No need for printf or bc. Bash math $(( )) and date can replace most of that. Although you'd probably want to -1970 from the year (%Y) for the "difference". And $( ) replaces ` ` with an advantage of being more readable and nest-able. The default output of date is what makes up that list of cannot stat errors. Although your (stat ; stat) part probably needs a leading $ for $(stat ; stat), not that that would give desired results.

$ date +"%a %b %e %R:%S %Z %Y"
$ date

Last edited by Shadow_7; 04-07-2017 at 07:31 AM.
 
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Old 04-07-2017, 08:12 AM   #7
michaelk
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Code:
date -d @$DIFFDATE +%Y%m%d-%H:%M:%S
The output is the absolute date for the number of seconds since the epoch and not the relative difference between timestamps although the number of days should be correct if using %j.

It depends on what the OP is trying to accomplish.

Last edited by michaelk; 04-07-2017 at 08:16 AM.
 
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Old 04-12-2017, 05:53 AM   #8
slayer_1994
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Hi Guys

Tried using the above command & it helped a lot.

I used man date to get a better understanding and saw their were other options

I used "+%F" so a full date for example and my return was the following:

[rp1cem@wycvlapph036 self_monitoring]$ ./test.sh
Seconds: 2331840 - 1970-01-28

Any particular reason why it says 1970 when the seconds is 26 days?

Quote:
CURRENTDATE=$(date +%s)
OTHERDATE=$(date -d @1489662376 +%s); # redundant to use +%s on the epoch date
DIFFDATE=$(($CURRENTDATE-$OTHERDATE))
echo -n "Seconds: "$DIFFDATE" - "
date -d @$DIFFDATE +%F
exit 0
~
Cheers
Alex
 
Old 04-12-2017, 06:11 AM   #9
michaelk
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In a nutshell time is basically a counter with 0 being 00:00 1 January 1970 UTC. This is known as epoch time which can differ between operating systems and applications that use date functions.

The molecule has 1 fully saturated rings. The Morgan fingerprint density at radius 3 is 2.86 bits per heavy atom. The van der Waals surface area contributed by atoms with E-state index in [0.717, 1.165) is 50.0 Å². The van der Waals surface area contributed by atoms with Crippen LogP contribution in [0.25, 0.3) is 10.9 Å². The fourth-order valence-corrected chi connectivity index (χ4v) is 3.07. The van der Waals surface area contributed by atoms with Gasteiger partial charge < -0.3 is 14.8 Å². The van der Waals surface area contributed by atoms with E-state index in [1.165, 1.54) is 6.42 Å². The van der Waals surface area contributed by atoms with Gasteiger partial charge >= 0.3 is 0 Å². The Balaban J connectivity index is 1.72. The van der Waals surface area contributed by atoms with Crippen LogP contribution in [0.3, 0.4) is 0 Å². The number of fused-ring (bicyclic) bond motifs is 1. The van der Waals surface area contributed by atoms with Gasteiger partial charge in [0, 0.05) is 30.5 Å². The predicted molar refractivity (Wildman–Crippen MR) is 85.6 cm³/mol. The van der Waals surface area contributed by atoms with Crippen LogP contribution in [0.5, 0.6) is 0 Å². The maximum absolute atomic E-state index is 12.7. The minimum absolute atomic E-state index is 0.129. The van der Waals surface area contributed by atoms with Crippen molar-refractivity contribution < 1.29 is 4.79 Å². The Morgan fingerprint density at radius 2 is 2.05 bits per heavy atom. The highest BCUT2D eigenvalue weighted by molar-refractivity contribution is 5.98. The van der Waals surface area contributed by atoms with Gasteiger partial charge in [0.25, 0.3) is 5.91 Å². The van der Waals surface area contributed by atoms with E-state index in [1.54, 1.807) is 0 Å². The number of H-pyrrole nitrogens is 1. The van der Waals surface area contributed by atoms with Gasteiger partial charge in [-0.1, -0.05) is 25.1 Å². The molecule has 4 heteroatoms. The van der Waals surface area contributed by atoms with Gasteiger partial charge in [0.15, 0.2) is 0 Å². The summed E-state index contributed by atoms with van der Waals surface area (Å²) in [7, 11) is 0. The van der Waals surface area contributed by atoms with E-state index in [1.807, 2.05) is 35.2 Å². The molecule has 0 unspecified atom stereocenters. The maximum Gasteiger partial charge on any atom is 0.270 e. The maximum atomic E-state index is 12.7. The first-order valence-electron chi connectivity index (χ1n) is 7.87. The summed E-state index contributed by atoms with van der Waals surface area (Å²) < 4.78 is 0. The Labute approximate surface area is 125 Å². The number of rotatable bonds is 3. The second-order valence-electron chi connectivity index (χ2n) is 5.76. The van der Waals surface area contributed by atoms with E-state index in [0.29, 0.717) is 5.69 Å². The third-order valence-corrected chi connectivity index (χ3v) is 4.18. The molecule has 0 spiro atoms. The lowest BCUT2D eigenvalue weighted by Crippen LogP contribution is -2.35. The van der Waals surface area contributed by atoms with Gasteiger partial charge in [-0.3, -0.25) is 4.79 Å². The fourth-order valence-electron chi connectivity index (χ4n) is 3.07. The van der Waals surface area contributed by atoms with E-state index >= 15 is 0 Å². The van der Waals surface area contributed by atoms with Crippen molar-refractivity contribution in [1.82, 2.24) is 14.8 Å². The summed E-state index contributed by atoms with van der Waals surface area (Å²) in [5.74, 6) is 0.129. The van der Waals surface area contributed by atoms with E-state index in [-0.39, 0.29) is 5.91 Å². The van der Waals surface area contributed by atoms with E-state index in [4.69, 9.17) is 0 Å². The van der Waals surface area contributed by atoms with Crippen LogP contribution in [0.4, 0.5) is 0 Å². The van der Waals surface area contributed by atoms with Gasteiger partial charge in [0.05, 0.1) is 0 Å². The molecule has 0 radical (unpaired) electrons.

date -d @$DIFFDATE +%F converts the difference in seconds to an absolute date/time with reference to the epoch time which is why the year is 1970.

Last edited by michaelk; 04-12-2017 at 06:46 AM.
 
Old 04-12-2017, 06:12 AM   #10
pan64
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you can put set -xv at the beginning of your script to see what's happening (that will not solve anything, just will print a lot of debug information)
DIFFDATE=$(($CURRENTDATE-$OTHERDATE))
you can remove those $
 
Old 04-12-2017, 07:42 AM   #11
Shadow_7
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Quote:
Originally Posted by Shadow_7 View Post
...Although you'd probably want to -1970 from the year (%Y) for the "difference"...
The epoch date is 1970/01/01 at 00:00:00 when it's value is 0. Or 1969/12/31 at 23:59:59 for a lot of databases that store unset dates as -1. Basically using the epoch value for date math returns the deference relative to the epoch date for value 0.

Last edited by Shadow_7; 04-12-2017 at 07:52 AM.
 
Old 04-12-2017, 10:34 AM   #12
michaelk
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Quote:
...Although you'd probably want to -1970 from the year (%Y) for the "difference"...
By using %j option the date command outputs the day of the year (i.e 1-365) which is easier then trying to subtract 1970 or when the difference exceeds 31 days